After passing the duck pond with ducks snoozing we had a short road bash to the start of Pope’s Glen track. Pope’s Glen track is not (yet) within Blue Mountains National Park until about 3/4 of the way along, where a “no dogs” sign is displayed. We sat the first of many skinks along this track as well as a small dragon, and lots of “fence” lizards (the very small skinks). Eventually we came to a junction where a 20 minute detour is possible to get to Boyd’s Beach, a small swimming hole sometimes used by local in summer. I decided to give it a miss though, and then a group we encountered returning back up the Track said that it wasn’t worthwhile visiting as there was hardly any water in it. So on we went to reaching the point were the Pulpit Rock Track comes down from Govett’s Leap and crossed Pope’s Creek. Across that, then a steep short climb up to encounter the first breathtaking view of the Grose valley, which is why Charles Darwin called the view “stupendous”. After a photostop there we were on our way to Pulpit Rock. The track rises a bit steeply there but that is not what makes it a bit hard, but rather the track at this point is quite rough (and also at a couple of places further on). There was another photostop and a water break at yet another lookout (plenty along this track), and then on to Pulpit Rock itself, reached after an hour’s walking. The sheltered cave there was occupied by a large family group so no chance of using that. (And I noticed that one was smoking, which would have earned him a fine of $300, but it’s an ongoing saga: NSW NPWS is being starved of funds by the present NSW Govt so few rangers around).

So we made do with an area just above Pulpit Rock in the sun, with thankfully some shadows from clouds but also strong winds.After an exploration of Pulpit Rock, we headed back the way we came until reaching the previously-mentioned Pope’s Creek Crossing. Then we climbed the steep and badly eroded track up to the top at Govett’s Leap,and the Toilets there.As we had actually made good time, I worked out that we had time to spare to catch an earlier train at Blackheath instead of the planned one. That would save a half hour wait at Blackheath doing nothing (as Blue mountains cafes usually shut by 4pm.) So off we went.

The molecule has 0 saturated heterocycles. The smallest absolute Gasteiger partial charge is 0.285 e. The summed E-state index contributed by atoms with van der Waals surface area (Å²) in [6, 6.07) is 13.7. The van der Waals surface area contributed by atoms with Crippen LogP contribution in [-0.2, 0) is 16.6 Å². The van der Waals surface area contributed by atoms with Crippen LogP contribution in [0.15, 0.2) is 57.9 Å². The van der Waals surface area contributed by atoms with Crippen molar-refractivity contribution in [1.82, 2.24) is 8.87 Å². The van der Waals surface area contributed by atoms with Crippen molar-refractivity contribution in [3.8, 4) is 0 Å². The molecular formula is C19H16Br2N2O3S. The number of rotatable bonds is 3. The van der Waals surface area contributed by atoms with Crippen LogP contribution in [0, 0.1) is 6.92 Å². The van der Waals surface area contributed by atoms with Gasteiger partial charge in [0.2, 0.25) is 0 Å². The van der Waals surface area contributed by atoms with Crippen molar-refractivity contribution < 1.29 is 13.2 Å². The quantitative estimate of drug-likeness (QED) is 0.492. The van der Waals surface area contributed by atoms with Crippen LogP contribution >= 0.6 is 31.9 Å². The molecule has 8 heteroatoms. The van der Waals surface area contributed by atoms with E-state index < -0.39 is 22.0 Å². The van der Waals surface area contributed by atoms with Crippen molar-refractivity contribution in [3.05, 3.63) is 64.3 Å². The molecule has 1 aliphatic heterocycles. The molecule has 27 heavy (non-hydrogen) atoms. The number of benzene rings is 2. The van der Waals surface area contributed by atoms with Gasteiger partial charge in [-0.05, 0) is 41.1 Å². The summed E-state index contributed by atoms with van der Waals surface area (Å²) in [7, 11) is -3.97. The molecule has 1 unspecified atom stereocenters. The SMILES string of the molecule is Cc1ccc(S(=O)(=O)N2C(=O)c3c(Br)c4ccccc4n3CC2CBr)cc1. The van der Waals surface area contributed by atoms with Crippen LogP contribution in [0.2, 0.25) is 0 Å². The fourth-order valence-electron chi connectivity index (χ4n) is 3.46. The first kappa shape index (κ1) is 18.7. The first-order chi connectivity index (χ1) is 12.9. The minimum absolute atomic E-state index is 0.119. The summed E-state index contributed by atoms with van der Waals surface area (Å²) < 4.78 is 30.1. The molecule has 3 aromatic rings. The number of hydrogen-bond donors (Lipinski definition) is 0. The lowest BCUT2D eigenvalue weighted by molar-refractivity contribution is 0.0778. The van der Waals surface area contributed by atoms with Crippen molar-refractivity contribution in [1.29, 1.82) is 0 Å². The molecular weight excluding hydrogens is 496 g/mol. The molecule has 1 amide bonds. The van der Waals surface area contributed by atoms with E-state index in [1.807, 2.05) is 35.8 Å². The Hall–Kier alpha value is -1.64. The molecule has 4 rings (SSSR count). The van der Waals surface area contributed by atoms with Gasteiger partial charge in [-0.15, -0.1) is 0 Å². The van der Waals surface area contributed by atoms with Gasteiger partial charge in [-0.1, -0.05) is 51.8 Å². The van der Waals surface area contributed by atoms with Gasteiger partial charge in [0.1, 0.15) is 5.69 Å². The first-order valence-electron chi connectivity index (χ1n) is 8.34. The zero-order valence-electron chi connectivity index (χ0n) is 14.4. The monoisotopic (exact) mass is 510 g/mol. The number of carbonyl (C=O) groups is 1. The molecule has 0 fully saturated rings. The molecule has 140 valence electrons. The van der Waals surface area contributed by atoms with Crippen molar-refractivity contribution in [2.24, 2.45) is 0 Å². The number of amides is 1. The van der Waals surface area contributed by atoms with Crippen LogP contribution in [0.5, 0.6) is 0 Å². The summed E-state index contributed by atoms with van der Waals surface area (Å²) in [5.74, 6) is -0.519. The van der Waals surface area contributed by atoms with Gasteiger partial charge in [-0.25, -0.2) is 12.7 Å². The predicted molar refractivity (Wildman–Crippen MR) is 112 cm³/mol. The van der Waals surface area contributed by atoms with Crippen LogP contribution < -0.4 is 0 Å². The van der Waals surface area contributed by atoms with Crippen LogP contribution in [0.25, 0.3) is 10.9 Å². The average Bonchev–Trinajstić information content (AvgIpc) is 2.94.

Now, you would expect a 3km footpath bash back to the Station to be uneventful. No so! Just before the first houses on Govett’s Leap Road and next to the Information Centre, a large Tiger Snake (Notechis scutatus) was spotted on the road (yes, on the road!) soaking up some warmth from the bitumen. On the approach of the guys at the head of the group, it scurried off quickly into some leafy undergrowth to hide. Marian took some photos and a video (attached). At first they didn’t realise they were looking at the World’s 4th MOST VENOMOUS land snake, then got a scary realisation when I told them that that’s what it is.

So after that excitement, it was a routine walk was resumed back to the Railway Station. As most tourists get on at Katoomba, two stops further down the line, we had no problem getting seats. On the way back, Kangaroos were seen in the grounds of UWS near Werrington.

It was a good walk with excellent views in good weather (the Strong cool winds tempered the forecast 27 degree there, although the heat could be felt on sections of the stony path exposed to the sun. Most of the group were eager to find out new things and ask questions, and learn some Aussie idioms like “chook” and “dunny”, and that in rural Aussie towns definitely don’t ask where the “bathroom” is!And that Sydney Water is not poisonous!

Two people pulled out, one with a bad ankle and another with “personal issues”, but there was one outright “no show” who has yet to contact me. As a result, one person on my wait list missed out on a spot.

Link above is to my walk photos (which includes two snake photos and a video by Mariam. (warning: scary snake video!).

Tiger Snake, World’s 4th most venomous land snake.

Bruce Stafford.